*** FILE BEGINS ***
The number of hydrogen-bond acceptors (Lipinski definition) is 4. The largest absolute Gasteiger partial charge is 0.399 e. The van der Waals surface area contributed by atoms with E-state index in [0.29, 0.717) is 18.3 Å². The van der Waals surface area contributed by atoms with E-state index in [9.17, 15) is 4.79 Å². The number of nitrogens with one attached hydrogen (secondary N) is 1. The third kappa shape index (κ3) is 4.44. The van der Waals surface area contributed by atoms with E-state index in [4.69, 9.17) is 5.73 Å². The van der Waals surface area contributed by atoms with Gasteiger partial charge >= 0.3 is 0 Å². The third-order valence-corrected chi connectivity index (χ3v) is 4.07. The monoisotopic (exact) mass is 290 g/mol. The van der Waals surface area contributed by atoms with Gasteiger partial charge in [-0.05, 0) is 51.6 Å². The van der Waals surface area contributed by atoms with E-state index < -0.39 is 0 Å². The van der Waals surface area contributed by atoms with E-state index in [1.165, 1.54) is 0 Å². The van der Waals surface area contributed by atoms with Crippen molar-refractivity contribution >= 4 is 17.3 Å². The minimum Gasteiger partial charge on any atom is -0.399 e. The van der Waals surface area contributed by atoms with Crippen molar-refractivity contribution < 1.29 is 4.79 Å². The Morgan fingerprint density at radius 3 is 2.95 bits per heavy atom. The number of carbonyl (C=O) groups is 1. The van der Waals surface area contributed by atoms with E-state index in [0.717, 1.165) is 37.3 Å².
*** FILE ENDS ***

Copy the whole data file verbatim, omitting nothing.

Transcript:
The number of hydrogen-bond acceptors (Lipinski definition) is 4. The largest absolute Gasteiger partial charge is 0.399 e. The van der Waals surface area contributed by atoms with E-state index in [0.29, 0.717) is 18.3 Å². The van der Waals surface area contributed by atoms with E-state index in [9.17, 15) is 4.79 Å². The number of nitrogens with one attached hydrogen (secondary N) is 1. The third kappa shape index (κ3) is 4.44. The van der Waals surface area contributed by atoms with E-state index in [4.69, 9.17) is 5.73 Å². The van der Waals surface area contributed by atoms with Gasteiger partial charge >= 0.3 is 0 Å². The third-order valence-corrected chi connectivity index (χ3v) is 4.07. The monoisotopic (exact) mass is 290 g/mol. The van der Waals surface area contributed by atoms with Gasteiger partial charge in [-0.05, 0) is 51.6 Å². The van der Waals surface area contributed by atoms with E-state index < -0.39 is 0 Å². The van der Waals surface area contributed by atoms with E-state index in [1.165, 1.54) is 0 Å². The van der Waals surface area contributed by atoms with Crippen molar-refractivity contribution >= 4 is 17.3 Å². The minimum Gasteiger partial charge on any atom is -0.399 e. The van der Waals surface area contributed by atoms with Crippen molar-refractivity contribution < 1.29 is 4.79 Å². The Morgan fingerprint density at radius 3 is 2.95 bits per heavy atom. The number of carbonyl (C=O) groups is 1. The van der Waals surface area contributed by atoms with E-state index in [0.717, 1.165) is 37.3 Å².